To facilitate the identification of the chemical bonds in the film, we compare the IR spectrum of the deposited hybrid film with reference spectra of liquid samples of two of the MLD precursors, EA and MMA. Figure 5(a) shows the IR spectra of the deposited hybrid film and the MMA and EA reference samples, while Figs. 5(b) and 5(c) show the enlarged portions of the spectra over the CH, OH, and NH2 stretching range and C=O stretching range, respectively. The MMA and EA spectra shown in Fig. 5 are consistent with those reported in the literature.38,39 The EA spectrum displays its characteristic —CH2 symmetric and antisymmetric stretches at 2860 and 2930 cm−1 [Fig. 5(b)]. The peaks at 3290 and 3360 cm−1 correspond to the two —NH2 stretches of a primary amine, while the peak at 3180 cm−1 corresponds to an —OH stretch [Fig. 5(b)]. In addition, the MMA spectrum displays its characteristic vibrational peaks. At 1730 cm−1, we identify a sharp peak that corresponds to the C=O bond present in MMA [Fig. 5(c)]. Also, the symmetric and antisymmetric stretches of the —CH3 bond at 2950 and 3000 cm−1, respectively, can be seen in the MMA spectrum [Fig. 5(b)].
The spectrum of the hybrid film in Fig. 5(a) exhibits many similarities with the two reference spectra, as expected since most of the bonds in both precursors should remain unchanged in the resulting film. The broad —OH peak between 3200 and 3600 cm−1 in the film spectrum is likely due to water adsorbed by the film after air exposure, as has been observed with similar MLD films.20,32 The presence of —CH2 peaks at 2860 and 2930 cm−1 [Fig. 5(b)] provides support that the EA backbone in the surface species remains intact after MMA reacts with the surface. It is evident that the stretching mode from the C=O bond in MMA at 1730 cm−1 retains its position [Fig. 5(c)] in the hybrid film, indicating that the carbonyl group does not undergo a chemical transformation during the addition of MMA. This finding leaves products 1 and 3 as the only plausible options of the proposed reaction schemes, because product 2 does not retain the carbonyl group. Furthermore, the C=O bond stretching mode in product 3 would be expected to appear near 1650 cm−1 as is typical for amides,40,41 but the observation of the C=O stretch at 1730 cm−1 in the hybrid film indicates that product 3 is not likely. Moreover, we do not observe prominent peaks in the hybrid spectrum from C=C bonds, which would appear at a wavenumber of ∼1600 cm−1 [Fig. 5(b)]. The absence of a C=C stretching peak suggests the absence of products 2 and 3, since both contain alkene groups. Hence, the IR spectra suggest that product 1 dominates.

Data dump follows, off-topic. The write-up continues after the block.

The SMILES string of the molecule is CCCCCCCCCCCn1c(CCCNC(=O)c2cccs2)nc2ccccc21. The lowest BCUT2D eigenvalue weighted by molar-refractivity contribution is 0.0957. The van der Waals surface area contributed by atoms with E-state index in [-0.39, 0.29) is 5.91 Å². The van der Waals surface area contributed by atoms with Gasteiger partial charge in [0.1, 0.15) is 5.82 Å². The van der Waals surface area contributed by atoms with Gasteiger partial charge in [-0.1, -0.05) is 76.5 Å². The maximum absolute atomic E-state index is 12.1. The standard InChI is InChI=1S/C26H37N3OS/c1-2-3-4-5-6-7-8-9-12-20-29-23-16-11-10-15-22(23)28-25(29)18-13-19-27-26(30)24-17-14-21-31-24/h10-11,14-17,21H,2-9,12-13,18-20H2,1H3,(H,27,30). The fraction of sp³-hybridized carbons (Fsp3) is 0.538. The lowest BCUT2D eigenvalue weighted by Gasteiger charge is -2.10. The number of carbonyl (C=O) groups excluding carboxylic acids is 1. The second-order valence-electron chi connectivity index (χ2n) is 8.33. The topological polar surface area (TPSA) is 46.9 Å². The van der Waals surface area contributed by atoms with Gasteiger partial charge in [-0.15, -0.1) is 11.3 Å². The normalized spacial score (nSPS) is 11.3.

To further corroborate the product identified by IR, we carry out XPS to analyze the chemical composition of a 10 nm thick MLD film [Fig. 6(a)]. To avoid issues with selective removal of some elements in these sensitive MLD films, XPS data were collected without surface sputtering. The XPS survey spectrum indicates the presence of all the expected component atomic species, Al, C, O, and N, in the percentages indicated in Table I. The expected monolayer repeat unit in the film for product 1 is Al2(C7NO3)3, and the “ideal” Al, C, O, and N percentages for this structure are also included in Table I. It is evident that the measured and ideal percentages differ. The disparity in composition between the observed and predicted structures indicates higher than expected Al and O content and lower C and N content. We postulate that this disparity is a result of TMA reacting with trace moisture during the MLD process or the reaction of unsaturated Al bonds in the film with H2O in the atmosphere, resulting in the formation of Al2O3 domains within the hybrid MLD film. To rationalize the XPS-measured composition of the film, we define a term called the blended composition, which is derived from assuming that the MLD film is composed of subdomains of Al2O3, providing a final film stoichiometry of the form Al2(C7NO3)3:n(Al2O3). By varying n, identified with the relative contribution from Al2O3 subdomains (supplementary Fig. 2),43 we find that a value of n = 2 fits a blended film composition that is more similar to the XPS film composition obtained as shown in Table I. The small difference that still exists between our blended composition and the XPS composition is very likely a result of the numerous sources of nonidealities (unreacted bonds, water absorption, and partial replacement of bonds) during three-precursor MLD processes. Similar discrepancies between expected and observed film compositions were also reported in the other three-precursor MLD reported in the literature.32 See the supplementary material43 for blended composition as a function of number of Al2O3 domains.